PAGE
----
Under-siege Westbury seethes over killings

Get the message? Westbury’s residents took to the streets to get the police to act against the violence wrought by gangsters. (Delwyn Verasamy/M&G)

Get the message? Westbury’s residents took to the streets to get the police to act against the violence wrought by gangsters. (Delwyn Verasamy/M&G)

Heather Peterson (46) left her washing machine running when she went to collect the report card of a 10-year-old relative at the Westbury Primary School last Thursday, according to residents familiar with the details of the day.

On her way back from the school, in an alley just metres from her home and down the road from the Rahima Moosa Mother and Child Hospital, Peterson and the child were caught in the crossfire of feuding gang members.  

A photograph of Peterson, lying face down in a pool of her own blood, has been circulated widely among the residents of Westbury, on the edge of Sophiatown in Johannesburg.

She is wearing a doek and a plain tank top, the outfit of a woman cleaning her house or planning to nip out on a quick errand before continuing her chores. But Peterson never returned to hang up her washing.

Her death was the straw that broke the camel’s back, after years of gang-related killings in Westbury, according to residents.

A week ago, they took to the streets to protest against the ongoing violence.

Heather Peterson was shot dead at this spot in Westbury. (Delwyn Verasamy/M&G)

Abandoned

By Monday, the streets of the dusty suburb are covered in a film of black ash from burnt tyres. Yellow shopping bags, broken glass and bricks are strewn around. “I never knew Westbury had so many bricks,” one resident jokes.

The pedestrian bridge above the Rea Vaya bus station is where people gather to see the action but not get caught up in the chaos.

The day is punctuated by short bouts of conflict between police and protesters. But, once the commotion subsides, residents emerge from their houses with brooms to sweep up the mess.

From the relative safety of the bridge, a group of residents, mostly women, recount a list of violent killings that have left them feeling as if they are under siege.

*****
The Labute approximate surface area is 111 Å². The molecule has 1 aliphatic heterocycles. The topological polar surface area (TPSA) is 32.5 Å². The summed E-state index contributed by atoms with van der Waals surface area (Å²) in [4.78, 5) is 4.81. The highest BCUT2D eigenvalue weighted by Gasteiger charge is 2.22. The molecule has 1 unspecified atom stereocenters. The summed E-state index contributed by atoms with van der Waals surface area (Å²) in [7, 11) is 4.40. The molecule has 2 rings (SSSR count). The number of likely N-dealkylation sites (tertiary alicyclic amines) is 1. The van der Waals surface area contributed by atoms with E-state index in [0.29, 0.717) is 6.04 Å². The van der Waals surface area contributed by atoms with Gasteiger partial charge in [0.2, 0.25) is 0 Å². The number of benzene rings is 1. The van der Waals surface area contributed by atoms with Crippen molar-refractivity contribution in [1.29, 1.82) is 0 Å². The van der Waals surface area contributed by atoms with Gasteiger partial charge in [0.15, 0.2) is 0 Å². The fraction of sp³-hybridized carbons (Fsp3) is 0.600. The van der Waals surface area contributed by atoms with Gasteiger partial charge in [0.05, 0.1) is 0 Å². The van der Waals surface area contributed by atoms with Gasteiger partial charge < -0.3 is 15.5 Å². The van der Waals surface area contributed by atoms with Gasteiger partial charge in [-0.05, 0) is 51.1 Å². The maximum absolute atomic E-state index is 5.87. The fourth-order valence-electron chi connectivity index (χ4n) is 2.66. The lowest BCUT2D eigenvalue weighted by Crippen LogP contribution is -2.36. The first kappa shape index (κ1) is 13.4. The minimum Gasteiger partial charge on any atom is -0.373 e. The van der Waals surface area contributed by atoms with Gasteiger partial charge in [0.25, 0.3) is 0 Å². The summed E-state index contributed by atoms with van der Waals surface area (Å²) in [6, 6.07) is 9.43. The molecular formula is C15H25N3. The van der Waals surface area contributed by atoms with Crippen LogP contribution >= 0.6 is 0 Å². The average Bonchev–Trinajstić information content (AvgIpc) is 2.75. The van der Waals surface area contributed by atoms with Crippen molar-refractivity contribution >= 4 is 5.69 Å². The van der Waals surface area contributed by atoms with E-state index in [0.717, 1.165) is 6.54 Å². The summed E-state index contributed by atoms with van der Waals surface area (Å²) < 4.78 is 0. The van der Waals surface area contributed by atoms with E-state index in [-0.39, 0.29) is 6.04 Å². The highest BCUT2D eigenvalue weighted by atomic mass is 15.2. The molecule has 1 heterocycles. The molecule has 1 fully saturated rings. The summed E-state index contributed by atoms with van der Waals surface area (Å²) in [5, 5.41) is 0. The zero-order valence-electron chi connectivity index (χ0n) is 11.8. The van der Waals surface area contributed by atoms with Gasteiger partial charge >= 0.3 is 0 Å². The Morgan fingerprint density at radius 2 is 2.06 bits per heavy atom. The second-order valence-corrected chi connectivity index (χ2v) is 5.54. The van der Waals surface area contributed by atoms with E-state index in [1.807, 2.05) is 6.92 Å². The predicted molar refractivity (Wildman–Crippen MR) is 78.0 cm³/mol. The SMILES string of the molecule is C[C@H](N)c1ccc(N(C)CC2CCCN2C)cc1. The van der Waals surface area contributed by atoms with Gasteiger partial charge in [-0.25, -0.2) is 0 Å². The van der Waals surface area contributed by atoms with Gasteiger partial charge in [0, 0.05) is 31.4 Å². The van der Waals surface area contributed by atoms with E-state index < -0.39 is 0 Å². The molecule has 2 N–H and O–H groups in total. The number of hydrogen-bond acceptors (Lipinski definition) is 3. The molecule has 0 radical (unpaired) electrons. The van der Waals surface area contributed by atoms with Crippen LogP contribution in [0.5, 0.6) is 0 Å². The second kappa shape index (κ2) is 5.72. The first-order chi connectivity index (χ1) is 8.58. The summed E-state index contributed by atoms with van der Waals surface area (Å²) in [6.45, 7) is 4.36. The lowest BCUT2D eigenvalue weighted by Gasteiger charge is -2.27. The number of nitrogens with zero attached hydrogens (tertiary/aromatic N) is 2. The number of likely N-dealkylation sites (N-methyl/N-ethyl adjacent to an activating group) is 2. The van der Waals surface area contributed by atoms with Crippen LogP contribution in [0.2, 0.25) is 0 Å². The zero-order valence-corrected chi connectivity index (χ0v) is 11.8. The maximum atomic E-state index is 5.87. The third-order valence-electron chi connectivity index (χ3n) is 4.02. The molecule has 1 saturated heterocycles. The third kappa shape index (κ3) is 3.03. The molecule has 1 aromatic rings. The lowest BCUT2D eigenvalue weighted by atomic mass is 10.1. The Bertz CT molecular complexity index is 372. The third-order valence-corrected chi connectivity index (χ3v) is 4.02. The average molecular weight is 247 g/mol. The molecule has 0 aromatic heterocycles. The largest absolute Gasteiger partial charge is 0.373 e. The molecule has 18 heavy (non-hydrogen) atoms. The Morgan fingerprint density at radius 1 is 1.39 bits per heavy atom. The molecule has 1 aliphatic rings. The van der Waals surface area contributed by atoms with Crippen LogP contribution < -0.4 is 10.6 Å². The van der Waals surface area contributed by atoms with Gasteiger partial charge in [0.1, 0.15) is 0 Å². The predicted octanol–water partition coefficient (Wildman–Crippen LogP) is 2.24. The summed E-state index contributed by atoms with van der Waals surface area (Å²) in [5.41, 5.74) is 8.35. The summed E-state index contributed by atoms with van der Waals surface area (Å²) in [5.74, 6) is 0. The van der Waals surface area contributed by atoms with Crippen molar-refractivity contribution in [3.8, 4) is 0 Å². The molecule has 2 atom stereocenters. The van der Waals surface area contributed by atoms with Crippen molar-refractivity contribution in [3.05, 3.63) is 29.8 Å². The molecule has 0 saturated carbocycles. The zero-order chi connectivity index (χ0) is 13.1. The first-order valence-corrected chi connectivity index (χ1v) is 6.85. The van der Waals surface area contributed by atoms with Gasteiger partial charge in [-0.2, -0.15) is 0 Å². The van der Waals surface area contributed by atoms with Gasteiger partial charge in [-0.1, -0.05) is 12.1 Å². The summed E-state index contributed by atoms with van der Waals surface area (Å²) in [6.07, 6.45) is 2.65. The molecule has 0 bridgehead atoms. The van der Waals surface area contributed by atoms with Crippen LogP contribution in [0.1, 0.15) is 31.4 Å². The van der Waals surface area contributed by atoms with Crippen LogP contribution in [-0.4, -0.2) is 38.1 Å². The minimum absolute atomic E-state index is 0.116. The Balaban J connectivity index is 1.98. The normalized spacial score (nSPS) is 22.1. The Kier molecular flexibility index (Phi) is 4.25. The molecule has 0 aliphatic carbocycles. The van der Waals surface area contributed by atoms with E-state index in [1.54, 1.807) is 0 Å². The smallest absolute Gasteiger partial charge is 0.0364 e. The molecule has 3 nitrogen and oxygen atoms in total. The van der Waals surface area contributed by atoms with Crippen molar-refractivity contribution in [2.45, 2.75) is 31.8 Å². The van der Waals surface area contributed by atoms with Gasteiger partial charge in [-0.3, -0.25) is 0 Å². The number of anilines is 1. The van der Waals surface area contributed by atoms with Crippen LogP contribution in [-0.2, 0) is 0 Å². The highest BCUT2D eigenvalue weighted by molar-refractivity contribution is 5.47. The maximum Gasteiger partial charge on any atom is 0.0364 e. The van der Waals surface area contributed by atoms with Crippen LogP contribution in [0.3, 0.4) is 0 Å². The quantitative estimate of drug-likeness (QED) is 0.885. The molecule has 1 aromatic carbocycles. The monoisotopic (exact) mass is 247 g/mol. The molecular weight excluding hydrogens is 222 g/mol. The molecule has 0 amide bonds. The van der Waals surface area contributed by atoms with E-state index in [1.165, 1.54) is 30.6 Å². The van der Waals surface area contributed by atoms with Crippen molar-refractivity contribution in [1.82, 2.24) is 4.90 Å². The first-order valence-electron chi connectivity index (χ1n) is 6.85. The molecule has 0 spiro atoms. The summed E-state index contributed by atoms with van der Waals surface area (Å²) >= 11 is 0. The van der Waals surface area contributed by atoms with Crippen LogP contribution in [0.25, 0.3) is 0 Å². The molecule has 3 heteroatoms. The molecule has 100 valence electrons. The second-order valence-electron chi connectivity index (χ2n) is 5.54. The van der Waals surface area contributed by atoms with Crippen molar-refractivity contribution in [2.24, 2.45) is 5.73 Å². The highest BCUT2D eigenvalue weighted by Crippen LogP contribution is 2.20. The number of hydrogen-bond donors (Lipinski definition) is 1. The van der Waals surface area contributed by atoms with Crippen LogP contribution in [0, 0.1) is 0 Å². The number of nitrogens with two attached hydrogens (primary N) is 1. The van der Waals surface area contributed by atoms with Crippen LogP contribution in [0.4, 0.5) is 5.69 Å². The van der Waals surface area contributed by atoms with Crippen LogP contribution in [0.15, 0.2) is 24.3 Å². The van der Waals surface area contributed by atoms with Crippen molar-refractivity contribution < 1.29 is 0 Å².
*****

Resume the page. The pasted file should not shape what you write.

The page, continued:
“It makes me naar,” one woman remarks, her grey hair peeking out from under her headscarf. She asks not to be named.

Westbury residents hope for a better life. (Delwyn Verasamy/M&G)

“But I will name the people that they need to arrest, even if they have to go to Durban and arrest them,” she says, taking a drag on her cigarette.

The women say Westbury’s main drug lords, who go by the names of Keenan and Finch, have fled to KwaZulu-Natal, where they are living it up while the rest of Westbury’s people have been left to fend off the police.

There is no love lost between Westbury and the police. On the bridge, Faye Faver explains why Westbury has lost faith in the authorities.

“Even if you bring evidence and the person is caught, they don’t even hesitate to tell them that this person saw you. Now you not safe. That’s the reason why people are not saying anything.

“For instance, with the incident last week, there are police from Sophiatown that know what happened there. Why are they not doing anything about it?”

Local leaders like Bishop Dalton Adams, who describes himself as the bishop who buries the most bodies, connects the violence that has enveloped Westbury to coloured people having been “gravely and tragically neglected by government. The coloured people have become the stepchildren of this country.”

Bishop Dalton Adams believes that the government’s neglect of coloured people lies behind the violence in the area. (Delwyn Verasamy/M&G)

Adams says the only way he was able not to get caught up in the violence of Westbury when he was growing up was because he was raised by a “praying mother”.

‘Praying mothers’